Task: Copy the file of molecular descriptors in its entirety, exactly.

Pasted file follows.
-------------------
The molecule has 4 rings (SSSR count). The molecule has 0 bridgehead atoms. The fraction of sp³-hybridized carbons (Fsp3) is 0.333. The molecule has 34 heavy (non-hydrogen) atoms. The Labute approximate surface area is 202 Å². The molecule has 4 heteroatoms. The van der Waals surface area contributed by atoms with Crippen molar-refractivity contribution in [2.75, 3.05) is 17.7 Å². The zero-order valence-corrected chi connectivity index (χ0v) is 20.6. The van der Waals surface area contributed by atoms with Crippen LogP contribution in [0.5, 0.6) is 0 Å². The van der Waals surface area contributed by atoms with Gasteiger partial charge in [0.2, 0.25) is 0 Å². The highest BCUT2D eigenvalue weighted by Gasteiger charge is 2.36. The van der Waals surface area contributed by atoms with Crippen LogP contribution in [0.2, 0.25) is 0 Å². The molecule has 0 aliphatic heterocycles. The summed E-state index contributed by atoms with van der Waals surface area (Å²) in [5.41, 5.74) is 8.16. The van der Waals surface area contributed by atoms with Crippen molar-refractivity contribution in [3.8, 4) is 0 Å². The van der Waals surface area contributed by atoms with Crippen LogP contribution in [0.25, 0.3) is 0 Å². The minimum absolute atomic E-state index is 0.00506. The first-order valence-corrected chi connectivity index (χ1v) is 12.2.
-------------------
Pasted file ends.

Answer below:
The molecule has 4 rings (SSSR count). The molecule has 0 bridgehead atoms. The fraction of sp³-hybridized carbons (Fsp3) is 0.333. The molecule has 34 heavy (non-hydrogen) atoms. The Labute approximate surface area is 202 Å². The molecule has 4 heteroatoms. The van der Waals surface area contributed by atoms with Crippen molar-refractivity contribution in [2.75, 3.05) is 17.7 Å². The zero-order valence-corrected chi connectivity index (χ0v) is 20.6. The van der Waals surface area contributed by atoms with Crippen LogP contribution in [0.5, 0.6) is 0 Å². The van der Waals surface area contributed by atoms with Gasteiger partial charge in [0.2, 0.25) is 0 Å². The highest BCUT2D eigenvalue weighted by Gasteiger charge is 2.36. The van der Waals surface area contributed by atoms with Crippen LogP contribution in [0.2, 0.25) is 0 Å². The molecule has 0 aliphatic heterocycles. The summed E-state index contributed by atoms with van der Waals surface area (Å²) in [5.41, 5.74) is 8.16. The van der Waals surface area contributed by atoms with Crippen molar-refractivity contribution in [3.8, 4) is 0 Å². The van der Waals surface area contributed by atoms with Crippen LogP contribution in [0.25, 0.3) is 0 Å². The minimum absolute atomic E-state index is 0.00506. The first-order valence-corrected chi connectivity index (χ1v) is 12.2.